On January 1, 1982, the Jialing River Cableway with a total length of 740 meters, a carrying capacity of 46 passengers and the maximum traction speed of 6.5 m/s was finished and open to traffic. It only took two and half minutes to cross the Jialing River, eliminating the time passing Niujiaotuo Jialing River Bridge, and unlike the ferry, a cableway has its unique advantage as it won’t be affected by flood seasons and the fog days.

With the experience in the construction of the Jialing River Cableway, the Chongqing people finally completed the Yangtze River Cableway in 1987, which was the first large-scale cross-river passenger ropeway independently designed and manufactured in China. With a length of 1,166 meters and a one-way journey of about 4 minutes, the ropeway can carry up to 80 people on a single trip. It is the largest single-carriage cable car in Asia. Since then, the air traffic system composed of Jialing River and Yangtze River Cableways has served as a supplement to surface ferry and land transportation, connecting Chongqing from south to north and becoming an indispensable means of transportation for Chongqing people.

Credits Zhang Qianyu

The fates of the two ropeways are very different with the development of Chongqing.

In 2010, as the Jialing River Cableway station was located above the planned connecting tunnel of Qiansimen Bridge and Dongshuimen Bridge and the subway line 6, the construction of the tunnel would have a great impact on the cableway station. Therefore, the cableway station had to make way for the new traffic plan, and was faced with the fate of demolition or reconstruction. Eventually, the Jialing River Cableway ceased operation on March 1, 2011. On February 28, the day before pulling down the cableway station, the ticket office of Jialing River Cableway was surrounded by crowds who came to take the cableway which accompanied them for years, for the last time. Finally, the Jialing River Cableway was dismantled in February 2014, and the important parts such as the cable car and the cab were retained as cultural relics.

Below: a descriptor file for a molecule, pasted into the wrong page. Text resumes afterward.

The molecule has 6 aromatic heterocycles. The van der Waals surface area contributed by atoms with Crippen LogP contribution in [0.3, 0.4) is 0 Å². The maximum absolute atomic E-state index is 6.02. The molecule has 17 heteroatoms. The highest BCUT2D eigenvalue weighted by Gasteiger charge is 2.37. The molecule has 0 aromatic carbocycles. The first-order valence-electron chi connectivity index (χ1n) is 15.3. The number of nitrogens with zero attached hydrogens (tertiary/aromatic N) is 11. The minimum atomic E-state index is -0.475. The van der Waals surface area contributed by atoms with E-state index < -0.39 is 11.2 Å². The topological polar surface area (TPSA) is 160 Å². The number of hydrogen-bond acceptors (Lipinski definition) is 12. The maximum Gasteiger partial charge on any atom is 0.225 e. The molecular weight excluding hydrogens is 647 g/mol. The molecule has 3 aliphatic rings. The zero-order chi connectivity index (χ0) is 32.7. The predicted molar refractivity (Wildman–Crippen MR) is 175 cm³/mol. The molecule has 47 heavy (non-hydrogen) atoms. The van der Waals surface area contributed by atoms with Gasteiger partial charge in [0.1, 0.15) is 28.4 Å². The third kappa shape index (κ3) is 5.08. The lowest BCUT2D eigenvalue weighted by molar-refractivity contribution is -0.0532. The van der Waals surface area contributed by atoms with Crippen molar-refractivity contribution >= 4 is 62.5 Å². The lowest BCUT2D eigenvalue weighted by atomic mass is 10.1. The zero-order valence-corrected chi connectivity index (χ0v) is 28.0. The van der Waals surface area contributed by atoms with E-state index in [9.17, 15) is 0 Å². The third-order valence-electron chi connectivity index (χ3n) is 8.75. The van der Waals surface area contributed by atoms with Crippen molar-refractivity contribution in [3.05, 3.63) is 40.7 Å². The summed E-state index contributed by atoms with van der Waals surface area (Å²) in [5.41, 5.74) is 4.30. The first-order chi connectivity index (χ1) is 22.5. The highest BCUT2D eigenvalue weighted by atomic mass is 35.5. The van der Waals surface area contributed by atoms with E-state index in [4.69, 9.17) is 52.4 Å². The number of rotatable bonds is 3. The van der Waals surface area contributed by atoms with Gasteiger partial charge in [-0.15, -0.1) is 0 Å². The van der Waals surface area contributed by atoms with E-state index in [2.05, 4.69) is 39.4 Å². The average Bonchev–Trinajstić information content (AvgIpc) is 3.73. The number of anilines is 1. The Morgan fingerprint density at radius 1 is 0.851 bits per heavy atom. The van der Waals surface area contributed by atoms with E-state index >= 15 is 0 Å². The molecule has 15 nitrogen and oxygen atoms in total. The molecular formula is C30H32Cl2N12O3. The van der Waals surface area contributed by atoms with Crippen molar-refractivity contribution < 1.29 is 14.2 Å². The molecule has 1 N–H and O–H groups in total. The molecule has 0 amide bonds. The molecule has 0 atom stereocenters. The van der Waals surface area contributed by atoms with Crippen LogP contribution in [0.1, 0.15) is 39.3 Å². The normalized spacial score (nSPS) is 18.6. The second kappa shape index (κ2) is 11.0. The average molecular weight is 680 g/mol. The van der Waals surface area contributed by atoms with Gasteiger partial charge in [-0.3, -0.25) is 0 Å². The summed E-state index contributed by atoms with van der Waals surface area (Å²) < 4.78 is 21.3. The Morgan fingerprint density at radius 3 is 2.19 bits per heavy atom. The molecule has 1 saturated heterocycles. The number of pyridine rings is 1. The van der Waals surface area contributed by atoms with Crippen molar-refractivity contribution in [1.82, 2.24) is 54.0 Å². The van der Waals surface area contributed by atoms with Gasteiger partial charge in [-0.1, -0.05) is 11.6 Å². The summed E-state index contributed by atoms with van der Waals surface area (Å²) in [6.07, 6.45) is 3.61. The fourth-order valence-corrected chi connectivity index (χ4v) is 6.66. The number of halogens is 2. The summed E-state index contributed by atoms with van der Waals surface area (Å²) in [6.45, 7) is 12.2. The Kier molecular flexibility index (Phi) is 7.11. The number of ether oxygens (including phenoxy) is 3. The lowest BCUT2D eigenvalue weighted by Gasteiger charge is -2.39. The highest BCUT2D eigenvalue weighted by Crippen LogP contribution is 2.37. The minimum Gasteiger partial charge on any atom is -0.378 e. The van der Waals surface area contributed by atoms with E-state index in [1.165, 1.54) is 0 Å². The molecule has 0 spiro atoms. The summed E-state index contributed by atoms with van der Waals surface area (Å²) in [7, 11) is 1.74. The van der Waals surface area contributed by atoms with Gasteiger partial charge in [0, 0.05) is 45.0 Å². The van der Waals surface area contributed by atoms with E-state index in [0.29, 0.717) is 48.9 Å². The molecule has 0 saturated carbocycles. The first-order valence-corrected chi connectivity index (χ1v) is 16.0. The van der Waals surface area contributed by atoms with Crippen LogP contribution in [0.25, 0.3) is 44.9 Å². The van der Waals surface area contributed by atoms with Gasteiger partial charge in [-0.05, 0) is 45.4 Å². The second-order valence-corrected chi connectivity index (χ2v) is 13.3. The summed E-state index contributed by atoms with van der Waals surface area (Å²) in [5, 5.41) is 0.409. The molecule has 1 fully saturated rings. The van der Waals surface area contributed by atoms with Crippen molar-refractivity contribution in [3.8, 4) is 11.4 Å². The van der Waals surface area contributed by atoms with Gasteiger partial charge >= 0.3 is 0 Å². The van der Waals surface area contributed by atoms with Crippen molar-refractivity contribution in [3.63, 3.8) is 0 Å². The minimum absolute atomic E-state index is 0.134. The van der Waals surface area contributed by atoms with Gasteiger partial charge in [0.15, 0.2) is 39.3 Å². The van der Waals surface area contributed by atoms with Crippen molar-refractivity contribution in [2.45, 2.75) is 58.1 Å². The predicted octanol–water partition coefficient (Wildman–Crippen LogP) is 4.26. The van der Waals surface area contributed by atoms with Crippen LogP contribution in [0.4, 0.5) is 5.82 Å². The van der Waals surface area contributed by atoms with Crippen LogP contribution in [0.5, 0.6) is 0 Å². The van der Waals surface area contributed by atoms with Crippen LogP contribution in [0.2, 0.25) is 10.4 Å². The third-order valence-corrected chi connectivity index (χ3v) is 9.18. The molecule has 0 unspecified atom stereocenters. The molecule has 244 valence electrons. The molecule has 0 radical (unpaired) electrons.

At the same time, the Yangtze River Cableway, with its fame for showing up in a number of film and television works, was built into a AAAA level scenic spot by the Chongqing tourism department. With that being the case, the ticket became more expensive, from two yuan to 20 yuan for a single trip and 30 yuan for a returning trip, but that could not stop the passion of the visitors to take the cableway. Standing in the shuttle between the high-rise residential buildings and appreciating the beautiful night sceneries of Dongshuimen Bridge and the Nanbin Road, what an experience! Since August 1, the operation time of the Cableway has been extended from 7:30 to 22:30, making it easier for tourists to enjoy the night view of the mountain city by taking the ropeway at night.

Whether the Jialing River Ropeway will be rebuilt in the future remains to be determined. The recurring cableway on both sides of the Yangtze River not only facilitates the daily travel of commuters and provides a unique experience for tourists, but also witnessed the development and changes of Chongqing.

Written by Zhang Yangxin